Do you know how Design, Criminology, Sociology and Economy can cooperate to address the social phenomenon described by the Broken Windows Theory?
1. Design: Fundamental Principles of Interaction
Researching on User Experience, I came across a book by Don Norman, “Design of Everyday Things”. Norman explains that all artificial things are designed, including not only physical things, but also services, rules, procedures or organizational structures. Given that things are designed for people, design should focus on both things and people and understand how they interact with each other.
On this basis, to design functional, easy, intuitive and delightful thing-person interactions, Don Norman proposes 6 fundamental principles. The first two, affordances and signifiers, caught my attention:
- An Affordance is the relationship between the properties of an object and the abilities of a person that determine how the object can be used. Thus, for example, glass door affords transparency (property) yet, in turn, it also prevents the passage of people. This blockage (another property) can be considered as an anti-affordance.
- Often, affordances and anti-afordances are perceived and understood by themselves, as the transparency of the glass (see through) or a handle (open), but sometimes they aren’t so obvious (how many people have bumped into a glass door). In these cases, design requires signifiers, perceivable indicators that communicate what actions can be done, how and where (a push sign, for example).
At this point, the author explains that some accidental affordances can become signifiers, giving the real example of a wall of about four feet tall whose evident anti-affordance was preventing people from falling down the stair shaft. The top of the wall, however, was flat, affording a surface for supporting objects. And, indeed, this is what happened. Someone placed on the top of the wall an empty drink container. This container, in turn, became a signifier, encouraging more people to leave there cans and other containers.
This example brought to mind the university toilets doors with graffiti, the paths through the gardens or the illegal dumping grounds. And it also made me think of the Broken Windows Theory.
2. Criminology: The Broken Windows Theory
In 1969, Philip Zimbardo, a Stanford psychologist, conducted an experiment. He parked a car without license plates and with its hood up on a street in the Bronx and another in Palo Alto, California. The car in the Bronx was attacked within 10 minutes of being there. The car in Palo Alto, however, remained intact for a week. So, Zimbardo himself smashed a window. Soon, passersby, “primarily respectable whites”, joined in the destruction of the car.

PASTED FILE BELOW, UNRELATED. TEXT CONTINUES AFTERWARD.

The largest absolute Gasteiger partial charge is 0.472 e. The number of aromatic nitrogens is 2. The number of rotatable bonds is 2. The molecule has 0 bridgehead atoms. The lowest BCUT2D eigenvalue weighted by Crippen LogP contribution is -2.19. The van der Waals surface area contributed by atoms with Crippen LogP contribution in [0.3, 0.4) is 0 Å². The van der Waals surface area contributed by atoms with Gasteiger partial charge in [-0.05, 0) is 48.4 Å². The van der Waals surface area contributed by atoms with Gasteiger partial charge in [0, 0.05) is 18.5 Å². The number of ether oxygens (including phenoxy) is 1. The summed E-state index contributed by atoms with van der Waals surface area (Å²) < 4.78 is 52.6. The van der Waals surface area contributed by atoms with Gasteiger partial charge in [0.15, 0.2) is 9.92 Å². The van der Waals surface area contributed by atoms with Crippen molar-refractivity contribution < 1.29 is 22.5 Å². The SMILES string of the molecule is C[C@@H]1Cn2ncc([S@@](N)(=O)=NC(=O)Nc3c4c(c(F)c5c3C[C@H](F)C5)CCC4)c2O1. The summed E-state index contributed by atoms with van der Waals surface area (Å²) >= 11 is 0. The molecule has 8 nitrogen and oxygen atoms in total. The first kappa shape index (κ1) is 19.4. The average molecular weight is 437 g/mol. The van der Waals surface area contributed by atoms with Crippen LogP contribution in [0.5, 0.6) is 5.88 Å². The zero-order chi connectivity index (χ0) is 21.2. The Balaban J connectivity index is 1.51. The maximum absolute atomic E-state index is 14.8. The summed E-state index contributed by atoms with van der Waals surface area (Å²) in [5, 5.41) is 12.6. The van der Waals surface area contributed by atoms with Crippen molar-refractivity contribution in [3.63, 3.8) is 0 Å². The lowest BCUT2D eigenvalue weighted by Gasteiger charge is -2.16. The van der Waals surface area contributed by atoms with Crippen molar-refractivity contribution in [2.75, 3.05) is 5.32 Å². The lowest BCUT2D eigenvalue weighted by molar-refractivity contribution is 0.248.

This case would become the basis of the “Broken Windows Theory”, developed in 1982 by the criminologists James Q. Wilson and George L. Kelling. According to this theory, supported by several experiments, if a window is broken and left unrepaired, people will conclude that the people of that community doesn’t care and no one is in charge, so more windows will be broken soon. These windows, in turn, will reinforce the message of neglect and lack of control and the degree of vandalism and crime will increase gradually to turn the place into a dangerous area for its inhabitants.
The first conclusion of this theory is that low-level anti-social behaviors can escalate and lead to more serious crimes and urban decay if they aren’t tackled at source. Without doubt, the relationship between the Broken Windows Theory and the first two principles of interaction design is evident (accidental affordance > broken window > signifier > more broken windows).
In the mid-1980, Kelling was hired by the New York City Transit Authority to manage the serious problem of vandalism in the subway. He put the Broken Windows Theory intro practice and the first actions were the graffiti cleanup and the fight against fare-beating. These and other measures contributed greatly to reduce the problem of insecurity. Rudolph Giuliani, elected as mayor of New York in 1994, also applied the theory to reduce the city crime rate.
The Broken Windows Theory has received many criticisms, but I think that in most cases these cannot be attributable to the theory itself, but to its political use. Thus, this theory has served in many cases as a “scientific basis” to justify controversial Zero Tolerance policies, sometimes criminalizing the outsiders.